Vancouver Man Sentenced to Prison for Trafficking in Counterfeit Airbags
Counterfeit Airbags Pose Danger On The Road
A Vancouver, Washington man who imported and sold hundreds of counterfeit vehicle airbags on eBay and Craigslist, was sentenced today in U.S. District Court in Tacoma to six months in prison, announced U.S. Attorney Jenny A. Durkan. VITALIY YAREMKIV, 25, pleaded guilty in May 2013 to conspiracy to traffic in counterfeit goods. YAREMKIV sold approximately 960 counterfeit vehicle airbags that he imported from China, Hong Kong and Taiwan. These counterfeit airbags can be extremely dangerous and during testing have been known to catch fire, spew hazardous debris, and separate completely from the vehicle. U.S. District Judge Ronald B. Leighton imposed three years of supervised release.
According to the statement of facts in the plea agreement, YAREMKIV operated a business, Vital Auto Parts and Sales, out of his Vancouver home. He allegedly imported counterfeit Honda, Subaru and Toyota airbags from sources in China and elsewhere, and sold them over the internet representing them as the genuine product. YAREMKIV sold at least 964 of the counterfeit airbags via eBay with a sales total of $137,243. YAREMKIV sold individual Honda airbags for an asking price of $110. Investigators believe that many of the airbags are sold to independent garages who install them in vehicles believing they have purchased a genuine airbag. YAREMKIV has agreed to pay restitution of $137,243 to Honda Motors Corporation and Toyota Motors Corporation.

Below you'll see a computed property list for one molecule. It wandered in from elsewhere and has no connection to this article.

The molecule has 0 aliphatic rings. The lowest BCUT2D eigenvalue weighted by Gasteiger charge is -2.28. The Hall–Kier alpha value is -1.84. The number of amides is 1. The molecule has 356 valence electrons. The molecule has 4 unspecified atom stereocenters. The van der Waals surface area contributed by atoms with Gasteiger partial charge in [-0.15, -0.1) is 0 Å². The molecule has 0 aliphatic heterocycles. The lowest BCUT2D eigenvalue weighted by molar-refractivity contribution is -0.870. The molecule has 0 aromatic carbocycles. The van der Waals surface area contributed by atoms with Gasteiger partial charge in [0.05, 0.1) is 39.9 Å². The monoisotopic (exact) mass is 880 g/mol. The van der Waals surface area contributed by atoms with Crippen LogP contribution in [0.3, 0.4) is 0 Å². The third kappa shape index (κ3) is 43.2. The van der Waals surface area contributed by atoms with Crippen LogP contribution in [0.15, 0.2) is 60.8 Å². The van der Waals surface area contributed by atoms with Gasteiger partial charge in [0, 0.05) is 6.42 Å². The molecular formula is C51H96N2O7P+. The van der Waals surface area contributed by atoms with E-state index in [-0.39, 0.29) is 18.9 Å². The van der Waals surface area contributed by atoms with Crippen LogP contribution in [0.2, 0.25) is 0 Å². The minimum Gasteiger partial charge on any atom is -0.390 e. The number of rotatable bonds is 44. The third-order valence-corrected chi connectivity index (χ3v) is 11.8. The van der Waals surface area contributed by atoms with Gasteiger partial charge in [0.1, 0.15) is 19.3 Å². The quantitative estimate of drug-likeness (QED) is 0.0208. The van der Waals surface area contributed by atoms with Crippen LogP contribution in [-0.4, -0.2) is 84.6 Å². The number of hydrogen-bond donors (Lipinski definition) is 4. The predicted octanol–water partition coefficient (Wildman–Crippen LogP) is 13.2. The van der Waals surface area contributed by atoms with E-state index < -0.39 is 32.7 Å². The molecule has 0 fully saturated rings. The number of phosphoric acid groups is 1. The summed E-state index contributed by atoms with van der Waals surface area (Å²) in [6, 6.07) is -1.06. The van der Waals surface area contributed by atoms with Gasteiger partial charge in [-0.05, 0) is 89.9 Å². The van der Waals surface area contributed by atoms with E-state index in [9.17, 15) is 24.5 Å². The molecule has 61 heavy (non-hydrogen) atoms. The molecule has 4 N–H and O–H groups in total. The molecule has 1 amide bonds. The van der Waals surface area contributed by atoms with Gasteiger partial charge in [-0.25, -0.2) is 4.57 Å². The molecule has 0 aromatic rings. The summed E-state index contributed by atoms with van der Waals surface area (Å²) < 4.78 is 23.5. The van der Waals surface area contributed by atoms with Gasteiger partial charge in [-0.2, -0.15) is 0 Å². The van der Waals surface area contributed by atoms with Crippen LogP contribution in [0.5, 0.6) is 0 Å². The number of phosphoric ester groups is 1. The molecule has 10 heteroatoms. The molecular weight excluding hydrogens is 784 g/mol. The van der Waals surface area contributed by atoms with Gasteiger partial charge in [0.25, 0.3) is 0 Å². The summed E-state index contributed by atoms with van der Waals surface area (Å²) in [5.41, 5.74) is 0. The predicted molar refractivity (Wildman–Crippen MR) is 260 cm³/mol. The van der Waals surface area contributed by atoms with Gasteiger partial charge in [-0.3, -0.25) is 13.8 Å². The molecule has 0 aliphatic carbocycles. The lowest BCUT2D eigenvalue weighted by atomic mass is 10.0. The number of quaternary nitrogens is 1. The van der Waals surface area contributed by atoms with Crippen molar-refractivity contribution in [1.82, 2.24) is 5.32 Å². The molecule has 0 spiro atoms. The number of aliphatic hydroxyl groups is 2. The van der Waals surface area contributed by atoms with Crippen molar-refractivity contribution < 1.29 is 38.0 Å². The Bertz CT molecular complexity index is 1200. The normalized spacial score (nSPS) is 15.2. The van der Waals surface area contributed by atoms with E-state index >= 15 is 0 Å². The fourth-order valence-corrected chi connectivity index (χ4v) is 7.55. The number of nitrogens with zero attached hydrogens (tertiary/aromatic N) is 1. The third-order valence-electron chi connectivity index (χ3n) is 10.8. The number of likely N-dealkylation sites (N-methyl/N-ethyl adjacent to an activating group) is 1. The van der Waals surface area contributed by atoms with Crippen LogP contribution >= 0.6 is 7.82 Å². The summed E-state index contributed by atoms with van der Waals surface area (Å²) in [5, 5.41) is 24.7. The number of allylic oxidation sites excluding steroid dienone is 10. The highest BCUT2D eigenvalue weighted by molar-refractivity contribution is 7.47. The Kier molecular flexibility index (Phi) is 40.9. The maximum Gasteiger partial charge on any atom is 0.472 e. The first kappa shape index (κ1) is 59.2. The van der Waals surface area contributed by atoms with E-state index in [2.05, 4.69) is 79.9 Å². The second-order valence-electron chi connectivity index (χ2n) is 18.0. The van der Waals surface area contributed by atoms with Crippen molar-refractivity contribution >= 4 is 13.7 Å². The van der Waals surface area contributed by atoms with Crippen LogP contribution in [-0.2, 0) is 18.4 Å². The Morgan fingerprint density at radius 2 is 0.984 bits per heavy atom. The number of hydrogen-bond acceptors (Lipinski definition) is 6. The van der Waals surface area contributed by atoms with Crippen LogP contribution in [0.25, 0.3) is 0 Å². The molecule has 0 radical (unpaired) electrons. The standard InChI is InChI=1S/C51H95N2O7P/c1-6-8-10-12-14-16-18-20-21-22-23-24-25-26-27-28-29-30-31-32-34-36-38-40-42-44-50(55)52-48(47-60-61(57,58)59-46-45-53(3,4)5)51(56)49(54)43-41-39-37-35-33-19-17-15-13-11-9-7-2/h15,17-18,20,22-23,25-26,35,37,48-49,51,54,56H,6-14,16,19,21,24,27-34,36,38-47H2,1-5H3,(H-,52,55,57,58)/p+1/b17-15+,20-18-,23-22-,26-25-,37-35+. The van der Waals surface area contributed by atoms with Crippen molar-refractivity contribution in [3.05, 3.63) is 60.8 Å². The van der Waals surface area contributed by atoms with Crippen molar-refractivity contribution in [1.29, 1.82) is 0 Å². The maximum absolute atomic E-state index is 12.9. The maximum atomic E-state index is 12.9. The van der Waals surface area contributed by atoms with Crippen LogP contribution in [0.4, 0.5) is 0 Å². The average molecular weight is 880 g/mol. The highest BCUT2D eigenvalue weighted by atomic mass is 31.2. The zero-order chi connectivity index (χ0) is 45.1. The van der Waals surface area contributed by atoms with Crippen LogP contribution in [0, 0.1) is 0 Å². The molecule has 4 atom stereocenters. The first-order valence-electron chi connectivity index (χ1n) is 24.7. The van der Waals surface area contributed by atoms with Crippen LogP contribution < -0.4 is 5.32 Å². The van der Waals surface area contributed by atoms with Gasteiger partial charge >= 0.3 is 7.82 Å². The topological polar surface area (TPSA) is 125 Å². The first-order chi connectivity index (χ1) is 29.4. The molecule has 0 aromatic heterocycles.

In asking for a prison sentence, prosecutors wrote to the court, “The National Highway Transportation Safety Administration (NHTSA) has tested some counterfeit airbags resulting in alarming failures. Driving a car equipped with a counterfeit airbag may be more dangerous than driving a car with no airbag at all in light of the potential for explosive shrapnel being thrown at the driver or passenger whose airbag fails…..While law enforcement has seized some of these airbags and has continued to attempt to identify others that entered the stream of commerce, identifying vehicles that are equipped with Mr. Yaremkiv’s airbags in the used (and often salvage) car market is extremely difficult. Some may continue to be installed in cars used on a daily basis for an indefinite amount of time presenting a continued risk of injury to unwary used car buyers.”
Information for consumers regarding counterfeit airbags is available here: http://www.safercar.gov/.
The case was investigated by the FBI and Homeland Security Investigations. The case is being prosecuted by Assistant United States Attorney Norman Barbosa.